Again, all too often we do not recognize the good work of the Senate. On the Senate justice committee, we have les éminences grises, many people who have years of constitutional legal experience. Clearly they have brought to bear amendments or changes to this bill that were needed from the previous bill, which was introduced into Parliament in the last session before the pin was pulled. Some of those examples are modernizing our definition of what constitutes an identification card.

The last clause of the bill says that there shall be a five year review of this legislation. Now many of us, and I know the member for Windsor—Tecumseh would agree, think that the Criminal Code in general should go through a comprehensive review. We seem to be adding layer after layer to the code without any real and thoughtful revision or compilation of its true essence.

In this act, and it seems to be a trend in a number of acts, there is the suggestion that every five years there would be a full review of how we are doing with respect to identity theft or identity fraud. As members know, we did a similar thing with respect to anti-terrorism legislation. We think there should be such a mechanism for the designation of organized crime as well.

In its first proposed subsection, this bill has a hybrid offence, which means summary conviction or indictable. There are some offences that will be below a mandatory limit. If we only went with indictable or serious offences, we might lose a lot of the minor offences that happen every day with respect to identity fraud.

This is not a case where we are just going after the big pilfering of accounts. This bill is designed to catch, as I mentioned, the rack up of $200 on somebody's Visa bill. That would be a summary conviction offence. That part is good.

Discretion is a word we use on this side quite a bit. Discretion should be inherent with judges and prosecutors so they can mold the law to the factual situations they see in our communities every day. Hooray that the Conservative government allows discretion in this bill for prosecutors to proceed by way of summary or indictable offence.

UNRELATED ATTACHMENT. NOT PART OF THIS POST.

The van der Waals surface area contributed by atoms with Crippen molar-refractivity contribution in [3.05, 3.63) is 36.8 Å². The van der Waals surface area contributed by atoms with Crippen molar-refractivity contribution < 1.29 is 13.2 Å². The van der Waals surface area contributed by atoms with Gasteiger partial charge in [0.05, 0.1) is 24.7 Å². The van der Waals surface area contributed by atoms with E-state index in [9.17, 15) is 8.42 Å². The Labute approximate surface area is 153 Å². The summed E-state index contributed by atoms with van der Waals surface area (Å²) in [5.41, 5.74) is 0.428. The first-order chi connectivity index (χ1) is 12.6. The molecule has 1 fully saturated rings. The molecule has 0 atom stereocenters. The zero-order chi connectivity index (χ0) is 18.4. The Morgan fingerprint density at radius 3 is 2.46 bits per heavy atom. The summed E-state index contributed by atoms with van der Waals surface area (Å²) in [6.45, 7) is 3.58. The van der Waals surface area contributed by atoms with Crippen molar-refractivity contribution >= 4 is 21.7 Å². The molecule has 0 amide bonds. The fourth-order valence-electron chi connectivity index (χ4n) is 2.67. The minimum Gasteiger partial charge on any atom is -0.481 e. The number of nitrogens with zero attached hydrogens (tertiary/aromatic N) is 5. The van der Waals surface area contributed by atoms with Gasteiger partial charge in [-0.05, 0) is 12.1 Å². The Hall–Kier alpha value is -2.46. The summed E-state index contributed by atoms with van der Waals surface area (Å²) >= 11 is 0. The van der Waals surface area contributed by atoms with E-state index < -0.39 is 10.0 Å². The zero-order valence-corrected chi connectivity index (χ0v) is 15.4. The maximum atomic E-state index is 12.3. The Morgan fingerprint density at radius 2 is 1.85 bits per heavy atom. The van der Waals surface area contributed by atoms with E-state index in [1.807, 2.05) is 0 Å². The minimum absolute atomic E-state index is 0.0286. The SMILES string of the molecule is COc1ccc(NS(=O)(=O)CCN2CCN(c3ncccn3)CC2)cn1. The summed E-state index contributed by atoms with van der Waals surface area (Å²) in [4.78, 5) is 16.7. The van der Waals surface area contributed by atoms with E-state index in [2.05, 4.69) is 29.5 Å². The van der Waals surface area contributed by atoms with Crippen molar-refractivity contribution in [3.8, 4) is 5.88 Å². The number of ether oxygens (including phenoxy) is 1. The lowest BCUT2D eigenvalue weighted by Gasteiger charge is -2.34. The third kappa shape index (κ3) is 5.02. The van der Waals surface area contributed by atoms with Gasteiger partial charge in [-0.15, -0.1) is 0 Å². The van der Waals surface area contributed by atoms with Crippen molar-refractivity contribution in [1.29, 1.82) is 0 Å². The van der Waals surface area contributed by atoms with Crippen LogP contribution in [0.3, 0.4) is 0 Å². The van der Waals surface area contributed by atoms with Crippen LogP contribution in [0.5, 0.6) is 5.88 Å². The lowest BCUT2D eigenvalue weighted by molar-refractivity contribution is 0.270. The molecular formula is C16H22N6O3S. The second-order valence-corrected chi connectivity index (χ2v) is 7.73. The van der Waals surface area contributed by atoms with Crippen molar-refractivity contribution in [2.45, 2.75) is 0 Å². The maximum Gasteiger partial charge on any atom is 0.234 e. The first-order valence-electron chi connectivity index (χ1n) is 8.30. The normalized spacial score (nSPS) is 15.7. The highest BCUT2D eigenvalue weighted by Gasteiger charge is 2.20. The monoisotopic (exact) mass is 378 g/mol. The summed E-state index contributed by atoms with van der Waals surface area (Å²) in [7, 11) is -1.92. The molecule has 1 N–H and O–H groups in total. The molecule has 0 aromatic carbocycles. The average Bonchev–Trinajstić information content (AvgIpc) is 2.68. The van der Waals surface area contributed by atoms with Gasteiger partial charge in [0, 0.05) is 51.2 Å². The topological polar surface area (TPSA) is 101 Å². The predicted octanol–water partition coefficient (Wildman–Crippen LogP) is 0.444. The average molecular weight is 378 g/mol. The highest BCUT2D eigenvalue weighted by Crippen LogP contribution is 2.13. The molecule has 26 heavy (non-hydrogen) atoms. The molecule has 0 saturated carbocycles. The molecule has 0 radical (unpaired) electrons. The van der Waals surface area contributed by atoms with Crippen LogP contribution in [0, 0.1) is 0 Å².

The offence itself states that anyone “who, without lawful excuse, procures to be made, possesses, transfers, sells or offers for sale an identity document that relates” to another person is liable for the crime to a term of up to five years in jail.

The identity document is something else that the Senate added to the debate by further specifying what it should be.

Clearly, these are documents that we know of every day. We see them used every day and there is reticence in the minds and hearts of people as to whether they should be handing over their social insurance number, driver's licence or health insurance card. There is a timidity about giving information that identifies a person, particularly to businesses, but also to government. This includes birth certificates. Death certificates were added. One might ask how it could be identity theft if a death certificate is taken because the person does not exist any more. Clearly, it is an issue of identity fraud, where somebody plays on the personage of an estate or of a dead person.

Also included are passports, citizenship documents and employee identity cards. An expansion allowed by the Senate takes into account that employee identity cards sometimes have so much information behind them, either encoded on them but more likely behind them in terms of the application, that they are almost more valuable than a social insurance card or a driver's licence. It is a very modern suggestion to add it to the list.

Before getting into the guts of the bill, I want to talk about the difference between identity fraud and identity theft. The last bill in the Commons took the approach that we should be more concerned with identity fraud rather than just identity theft. To the average person and to the judge interpreting our laws, identity theft might just say that one is stealing somebody's person, who they are legally, for a bad purpose.

Identity fraud dips in and out of the idea of the entire theft of the identity. It suggests a broader definition, which would encompass all of the stages involved in the crime, such as acquiring, collecting and transferring personal information as well as the actual use of the information. It is much like car theft, a bill that we dealt with earlier today. There are typically many players in the stages of identity theft. It is not a situation where someone leaves a Visa card behind at a store and then someone else tries to use that Visa card at another store. That is clearly a case of identity fraud and identity theft for the purpose of the next purchase.

We are talking about wholesalers of information who gather up student ID cards. We have some students as pages. Mr. Speaker, you probably do not recall as well as the pages do about being a young person at Queen's or U of T and nonchalantly giving all of one's information to the registrar. What if that is privatized? What if it is a private group of companies that amass that information, take those partial identities and sell them to Maclean's to sell magazines?

What if that information is intercepted along the way and used for an improper purpose? It would be very difficult to find out how that happened. The young student might say that he or she has only ever given all of that information to Queen's University, so he or she will blame the university, but that may not be the case at all. The person along the way might be an errant secretary, data information analyst or whomever. Anyone involved in the acquiring, collecting or transferring of the information is hooked by this legislation.